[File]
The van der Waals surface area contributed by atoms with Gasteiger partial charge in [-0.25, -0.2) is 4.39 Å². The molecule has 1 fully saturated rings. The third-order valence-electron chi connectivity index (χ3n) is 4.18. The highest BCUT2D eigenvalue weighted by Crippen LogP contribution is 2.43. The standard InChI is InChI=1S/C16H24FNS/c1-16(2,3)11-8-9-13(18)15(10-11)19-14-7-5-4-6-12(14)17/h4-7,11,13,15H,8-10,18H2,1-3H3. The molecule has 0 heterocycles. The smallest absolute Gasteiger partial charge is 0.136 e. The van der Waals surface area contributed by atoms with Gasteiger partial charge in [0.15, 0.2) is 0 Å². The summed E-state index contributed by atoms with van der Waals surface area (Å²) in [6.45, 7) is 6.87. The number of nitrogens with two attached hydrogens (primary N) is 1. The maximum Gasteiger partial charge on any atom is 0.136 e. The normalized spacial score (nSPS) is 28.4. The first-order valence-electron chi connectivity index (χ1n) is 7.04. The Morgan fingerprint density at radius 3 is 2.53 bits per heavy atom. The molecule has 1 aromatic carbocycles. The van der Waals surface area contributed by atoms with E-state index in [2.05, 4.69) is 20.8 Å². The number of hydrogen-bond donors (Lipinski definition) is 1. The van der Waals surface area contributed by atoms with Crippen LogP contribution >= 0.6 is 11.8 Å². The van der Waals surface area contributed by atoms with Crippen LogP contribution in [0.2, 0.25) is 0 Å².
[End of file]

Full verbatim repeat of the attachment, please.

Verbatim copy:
The van der Waals surface area contributed by atoms with Gasteiger partial charge in [-0.25, -0.2) is 4.39 Å². The molecule has 1 fully saturated rings. The third-order valence-electron chi connectivity index (χ3n) is 4.18. The highest BCUT2D eigenvalue weighted by Crippen LogP contribution is 2.43. The standard InChI is InChI=1S/C16H24FNS/c1-16(2,3)11-8-9-13(18)15(10-11)19-14-7-5-4-6-12(14)17/h4-7,11,13,15H,8-10,18H2,1-3H3. The molecule has 0 heterocycles. The smallest absolute Gasteiger partial charge is 0.136 e. The van der Waals surface area contributed by atoms with Gasteiger partial charge in [0.15, 0.2) is 0 Å². The summed E-state index contributed by atoms with van der Waals surface area (Å²) in [6.45, 7) is 6.87. The number of nitrogens with two attached hydrogens (primary N) is 1. The maximum Gasteiger partial charge on any atom is 0.136 e. The normalized spacial score (nSPS) is 28.4. The first-order valence-electron chi connectivity index (χ1n) is 7.04. The Morgan fingerprint density at radius 3 is 2.53 bits per heavy atom. The molecule has 1 aromatic carbocycles. The van der Waals surface area contributed by atoms with E-state index in [2.05, 4.69) is 20.8 Å². The number of hydrogen-bond donors (Lipinski definition) is 1. The van der Waals surface area contributed by atoms with Crippen LogP contribution >= 0.6 is 11.8 Å². The van der Waals surface area contributed by atoms with Crippen LogP contribution in [0.2, 0.25) is 0 Å².